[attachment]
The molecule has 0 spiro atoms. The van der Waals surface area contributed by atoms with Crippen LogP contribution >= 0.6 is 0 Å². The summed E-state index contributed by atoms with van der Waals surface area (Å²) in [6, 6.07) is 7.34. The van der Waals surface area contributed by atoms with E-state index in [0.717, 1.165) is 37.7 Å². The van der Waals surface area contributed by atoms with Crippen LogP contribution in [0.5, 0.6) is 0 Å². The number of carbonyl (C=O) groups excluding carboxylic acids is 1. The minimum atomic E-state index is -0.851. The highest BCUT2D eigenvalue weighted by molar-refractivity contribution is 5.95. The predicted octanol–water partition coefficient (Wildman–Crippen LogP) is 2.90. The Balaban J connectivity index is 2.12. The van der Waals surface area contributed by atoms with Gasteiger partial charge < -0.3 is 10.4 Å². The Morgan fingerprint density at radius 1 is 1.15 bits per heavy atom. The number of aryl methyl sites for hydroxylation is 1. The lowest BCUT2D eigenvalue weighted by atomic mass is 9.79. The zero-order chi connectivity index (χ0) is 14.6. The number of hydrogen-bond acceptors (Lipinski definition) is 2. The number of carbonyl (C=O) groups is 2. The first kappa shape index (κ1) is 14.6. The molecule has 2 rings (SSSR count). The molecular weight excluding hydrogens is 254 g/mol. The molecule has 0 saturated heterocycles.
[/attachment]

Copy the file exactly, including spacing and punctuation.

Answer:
The molecule has 0 spiro atoms. The van der Waals surface area contributed by atoms with Crippen LogP contribution >= 0.6 is 0 Å². The summed E-state index contributed by atoms with van der Waals surface area (Å²) in [6, 6.07) is 7.34. The van der Waals surface area contributed by atoms with E-state index in [0.717, 1.165) is 37.7 Å². The van der Waals surface area contributed by atoms with Crippen LogP contribution in [0.5, 0.6) is 0 Å². The number of carbonyl (C=O) groups excluding carboxylic acids is 1. The minimum atomic E-state index is -0.851. The highest BCUT2D eigenvalue weighted by molar-refractivity contribution is 5.95. The predicted octanol–water partition coefficient (Wildman–Crippen LogP) is 2.90. The Balaban J connectivity index is 2.12. The van der Waals surface area contributed by atoms with Gasteiger partial charge < -0.3 is 10.4 Å². The Morgan fingerprint density at radius 1 is 1.15 bits per heavy atom. The number of aryl methyl sites for hydroxylation is 1. The lowest BCUT2D eigenvalue weighted by atomic mass is 9.79. The zero-order chi connectivity index (χ0) is 14.6. The number of hydrogen-bond acceptors (Lipinski definition) is 2. The number of carbonyl (C=O) groups is 2. The first kappa shape index (κ1) is 14.6. The molecule has 2 rings (SSSR count). The molecular weight excluding hydrogens is 254 g/mol. The molecule has 0 saturated heterocycles.